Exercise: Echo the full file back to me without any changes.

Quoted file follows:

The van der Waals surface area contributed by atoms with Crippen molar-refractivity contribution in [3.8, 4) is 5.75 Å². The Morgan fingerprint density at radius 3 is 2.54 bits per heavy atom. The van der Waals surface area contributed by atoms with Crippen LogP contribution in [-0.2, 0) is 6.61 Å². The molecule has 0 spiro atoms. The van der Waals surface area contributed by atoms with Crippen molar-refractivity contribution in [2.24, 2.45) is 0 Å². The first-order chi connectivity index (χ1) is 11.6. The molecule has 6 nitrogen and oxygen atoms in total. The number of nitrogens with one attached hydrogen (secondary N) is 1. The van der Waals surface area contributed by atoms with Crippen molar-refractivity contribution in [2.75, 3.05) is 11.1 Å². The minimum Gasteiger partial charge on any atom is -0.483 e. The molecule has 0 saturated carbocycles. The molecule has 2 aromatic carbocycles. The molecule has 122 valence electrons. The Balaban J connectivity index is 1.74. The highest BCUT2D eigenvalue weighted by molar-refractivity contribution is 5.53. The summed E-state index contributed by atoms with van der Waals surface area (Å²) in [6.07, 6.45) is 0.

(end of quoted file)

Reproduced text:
The van der Waals surface area contributed by atoms with Crippen molar-refractivity contribution in [3.8, 4) is 5.75 Å². The Morgan fingerprint density at radius 3 is 2.54 bits per heavy atom. The van der Waals surface area contributed by atoms with Crippen LogP contribution in [-0.2, 0) is 6.61 Å². The molecule has 0 spiro atoms. The van der Waals surface area contributed by atoms with Crippen molar-refractivity contribution in [2.24, 2.45) is 0 Å². The first-order chi connectivity index (χ1) is 11.6. The molecule has 6 nitrogen and oxygen atoms in total. The number of nitrogens with one attached hydrogen (secondary N) is 1. The van der Waals surface area contributed by atoms with Crippen molar-refractivity contribution in [2.75, 3.05) is 11.1 Å². The minimum Gasteiger partial charge on any atom is -0.483 e. The molecule has 0 saturated carbocycles. The molecule has 2 aromatic carbocycles. The molecule has 122 valence electrons. The Balaban J connectivity index is 1.74. The highest BCUT2D eigenvalue weighted by molar-refractivity contribution is 5.53. The summed E-state index contributed by atoms with van der Waals surface area (Å²) in [6.07, 6.45) is 0.